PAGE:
Curated exhibition of work by Matt Stokes (Newcastle, UK), at the Malthouse Theatres, as part of the Melbourne International Arts Festival 2009.

Contemporary artist Matt Stokes delves deep into unique moments of recent British and American cultural history and identity, and investigates underground movements and music scenes, particularly the way in which events contribute to a collective social experience.

The film Long After Tonight earned Stokes the 2006 Beck’s Futures Prize and was inspired by the Northern Soul scene that developed in the UK during the late 60s and 70s. Simply put, Northern Soul was a term coined to describe the dislocation of obscure up-tempo African-American soul music to the north of England during this time. The piece documents the re-staging of a Northern Soul night at St Salvador’s Church in Dundee, Scotland, which was formerly used as a dance venue. The mix of real-time and slowed footage of the dancers intermingles with the gilded ornate religious imagery of the church, heightening the connection between the location and the participant’s activity as expressions of faith, commitment and shared purpose.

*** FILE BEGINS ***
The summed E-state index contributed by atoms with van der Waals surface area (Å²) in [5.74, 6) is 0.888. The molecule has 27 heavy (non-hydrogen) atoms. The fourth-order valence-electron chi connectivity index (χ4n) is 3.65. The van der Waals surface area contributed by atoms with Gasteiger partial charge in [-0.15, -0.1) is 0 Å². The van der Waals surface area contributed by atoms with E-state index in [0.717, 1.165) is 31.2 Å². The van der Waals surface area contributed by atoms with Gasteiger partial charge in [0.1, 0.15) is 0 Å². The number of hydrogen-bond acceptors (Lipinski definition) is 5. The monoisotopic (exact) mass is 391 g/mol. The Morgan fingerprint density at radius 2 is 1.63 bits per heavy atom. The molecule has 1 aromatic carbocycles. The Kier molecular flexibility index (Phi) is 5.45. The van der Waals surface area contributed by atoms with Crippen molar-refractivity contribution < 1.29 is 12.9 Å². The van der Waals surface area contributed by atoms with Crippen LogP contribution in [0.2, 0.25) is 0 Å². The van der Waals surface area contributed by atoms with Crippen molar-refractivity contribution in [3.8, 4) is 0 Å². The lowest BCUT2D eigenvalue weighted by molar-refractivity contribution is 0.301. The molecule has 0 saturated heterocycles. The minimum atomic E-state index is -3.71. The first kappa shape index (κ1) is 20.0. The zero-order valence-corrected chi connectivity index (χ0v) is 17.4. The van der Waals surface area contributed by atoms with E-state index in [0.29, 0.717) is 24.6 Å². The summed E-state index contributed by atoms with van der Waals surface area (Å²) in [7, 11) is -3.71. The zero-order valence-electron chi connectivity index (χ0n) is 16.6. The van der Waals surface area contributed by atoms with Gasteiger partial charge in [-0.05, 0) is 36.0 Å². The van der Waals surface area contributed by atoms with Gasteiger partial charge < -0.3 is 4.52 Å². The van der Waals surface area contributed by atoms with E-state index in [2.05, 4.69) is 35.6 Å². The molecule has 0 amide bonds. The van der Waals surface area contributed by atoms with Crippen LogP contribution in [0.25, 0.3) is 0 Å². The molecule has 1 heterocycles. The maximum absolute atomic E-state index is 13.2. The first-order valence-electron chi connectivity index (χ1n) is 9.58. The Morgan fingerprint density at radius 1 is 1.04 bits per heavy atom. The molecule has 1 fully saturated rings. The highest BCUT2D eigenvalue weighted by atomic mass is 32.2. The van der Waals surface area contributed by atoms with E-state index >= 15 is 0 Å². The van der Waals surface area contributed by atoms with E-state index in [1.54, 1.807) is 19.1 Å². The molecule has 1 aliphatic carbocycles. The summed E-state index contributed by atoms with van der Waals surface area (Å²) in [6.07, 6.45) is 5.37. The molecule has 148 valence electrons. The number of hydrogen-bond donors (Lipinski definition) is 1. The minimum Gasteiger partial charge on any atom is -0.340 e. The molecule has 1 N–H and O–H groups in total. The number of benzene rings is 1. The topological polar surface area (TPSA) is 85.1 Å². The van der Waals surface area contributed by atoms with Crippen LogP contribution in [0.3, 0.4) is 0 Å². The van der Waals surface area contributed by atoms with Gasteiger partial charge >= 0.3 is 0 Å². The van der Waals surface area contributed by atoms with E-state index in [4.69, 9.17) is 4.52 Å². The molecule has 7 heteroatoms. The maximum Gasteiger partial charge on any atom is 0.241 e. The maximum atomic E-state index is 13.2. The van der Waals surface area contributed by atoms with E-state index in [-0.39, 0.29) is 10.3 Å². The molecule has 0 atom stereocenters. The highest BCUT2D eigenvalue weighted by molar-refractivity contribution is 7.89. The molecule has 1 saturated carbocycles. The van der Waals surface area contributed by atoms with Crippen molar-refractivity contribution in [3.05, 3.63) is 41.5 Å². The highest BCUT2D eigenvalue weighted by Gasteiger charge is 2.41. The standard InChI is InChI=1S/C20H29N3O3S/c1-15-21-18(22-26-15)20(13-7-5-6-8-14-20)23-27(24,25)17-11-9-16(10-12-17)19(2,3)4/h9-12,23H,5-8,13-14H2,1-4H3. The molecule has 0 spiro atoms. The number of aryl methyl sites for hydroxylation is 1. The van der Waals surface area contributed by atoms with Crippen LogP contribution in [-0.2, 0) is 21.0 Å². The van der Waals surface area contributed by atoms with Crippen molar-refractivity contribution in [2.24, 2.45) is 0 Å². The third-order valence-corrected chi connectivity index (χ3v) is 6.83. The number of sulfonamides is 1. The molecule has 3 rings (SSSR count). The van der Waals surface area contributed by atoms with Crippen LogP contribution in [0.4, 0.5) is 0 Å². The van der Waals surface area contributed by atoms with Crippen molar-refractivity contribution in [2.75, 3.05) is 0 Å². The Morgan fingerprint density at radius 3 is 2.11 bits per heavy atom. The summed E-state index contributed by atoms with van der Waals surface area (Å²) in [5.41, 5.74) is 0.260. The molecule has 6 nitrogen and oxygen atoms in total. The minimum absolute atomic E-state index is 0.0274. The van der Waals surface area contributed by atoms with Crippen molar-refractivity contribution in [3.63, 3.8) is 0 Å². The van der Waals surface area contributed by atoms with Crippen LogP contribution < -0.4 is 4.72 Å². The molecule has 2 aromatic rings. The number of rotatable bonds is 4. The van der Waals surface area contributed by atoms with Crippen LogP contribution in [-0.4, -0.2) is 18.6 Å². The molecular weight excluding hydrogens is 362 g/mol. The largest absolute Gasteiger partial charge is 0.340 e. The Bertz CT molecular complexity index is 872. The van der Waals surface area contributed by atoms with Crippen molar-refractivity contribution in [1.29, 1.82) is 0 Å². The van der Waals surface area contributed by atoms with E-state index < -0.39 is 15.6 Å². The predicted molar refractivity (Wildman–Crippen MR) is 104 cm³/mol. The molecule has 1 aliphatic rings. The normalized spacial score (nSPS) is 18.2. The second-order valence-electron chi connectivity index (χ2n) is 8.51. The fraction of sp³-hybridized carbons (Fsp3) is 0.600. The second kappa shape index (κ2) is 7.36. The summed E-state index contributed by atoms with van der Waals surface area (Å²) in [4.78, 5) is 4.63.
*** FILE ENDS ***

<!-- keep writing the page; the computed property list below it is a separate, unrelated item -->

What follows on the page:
The two-channel film, these are the days, explores the punk subculture of Austin, Texas, which has long been a centre for music in the US. The work was made by organising two separate events. The first consisted of a free, all-ages gig held at a skate and music venue, and the second brought together members of several Austin-based punk and hardcore bands to create a soundtrack to accompany the silent film shot during the gig. The result is a portrait of a musical subculture that challenges notions of causality, originality, tribute and circularity.